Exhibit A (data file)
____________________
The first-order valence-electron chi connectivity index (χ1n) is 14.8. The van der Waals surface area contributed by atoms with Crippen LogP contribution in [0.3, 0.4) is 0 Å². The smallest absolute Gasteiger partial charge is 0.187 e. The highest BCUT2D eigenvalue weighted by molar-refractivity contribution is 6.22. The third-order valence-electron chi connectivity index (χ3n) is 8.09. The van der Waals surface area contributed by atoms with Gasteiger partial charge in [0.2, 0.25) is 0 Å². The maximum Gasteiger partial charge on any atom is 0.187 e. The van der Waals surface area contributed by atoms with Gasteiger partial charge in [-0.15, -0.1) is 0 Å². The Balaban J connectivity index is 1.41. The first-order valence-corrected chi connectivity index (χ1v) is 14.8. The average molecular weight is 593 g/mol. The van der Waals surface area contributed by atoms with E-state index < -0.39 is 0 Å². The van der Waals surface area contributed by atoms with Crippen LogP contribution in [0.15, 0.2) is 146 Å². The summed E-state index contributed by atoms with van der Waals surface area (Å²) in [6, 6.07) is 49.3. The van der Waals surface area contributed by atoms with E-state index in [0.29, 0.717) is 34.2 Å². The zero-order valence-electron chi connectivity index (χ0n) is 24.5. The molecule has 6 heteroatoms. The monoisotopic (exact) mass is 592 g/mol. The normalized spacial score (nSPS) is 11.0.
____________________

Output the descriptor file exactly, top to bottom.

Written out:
The first-order valence-electron chi connectivity index (χ1n) is 14.8. The van der Waals surface area contributed by atoms with Crippen LogP contribution in [0.3, 0.4) is 0 Å². The smallest absolute Gasteiger partial charge is 0.187 e. The highest BCUT2D eigenvalue weighted by molar-refractivity contribution is 6.22. The third-order valence-electron chi connectivity index (χ3n) is 8.09. The van der Waals surface area contributed by atoms with Gasteiger partial charge in [0.2, 0.25) is 0 Å². The maximum Gasteiger partial charge on any atom is 0.187 e. The van der Waals surface area contributed by atoms with Gasteiger partial charge in [-0.15, -0.1) is 0 Å². The Balaban J connectivity index is 1.41. The first-order valence-corrected chi connectivity index (χ1v) is 14.8. The average molecular weight is 593 g/mol. The van der Waals surface area contributed by atoms with E-state index < -0.39 is 0 Å². The van der Waals surface area contributed by atoms with Crippen LogP contribution in [0.15, 0.2) is 146 Å². The summed E-state index contributed by atoms with van der Waals surface area (Å²) in [6, 6.07) is 49.3. The van der Waals surface area contributed by atoms with E-state index in [0.29, 0.717) is 34.2 Å². The zero-order valence-electron chi connectivity index (χ0n) is 24.5. The molecule has 6 heteroatoms. The monoisotopic (exact) mass is 592 g/mol. The normalized spacial score (nSPS) is 11.0.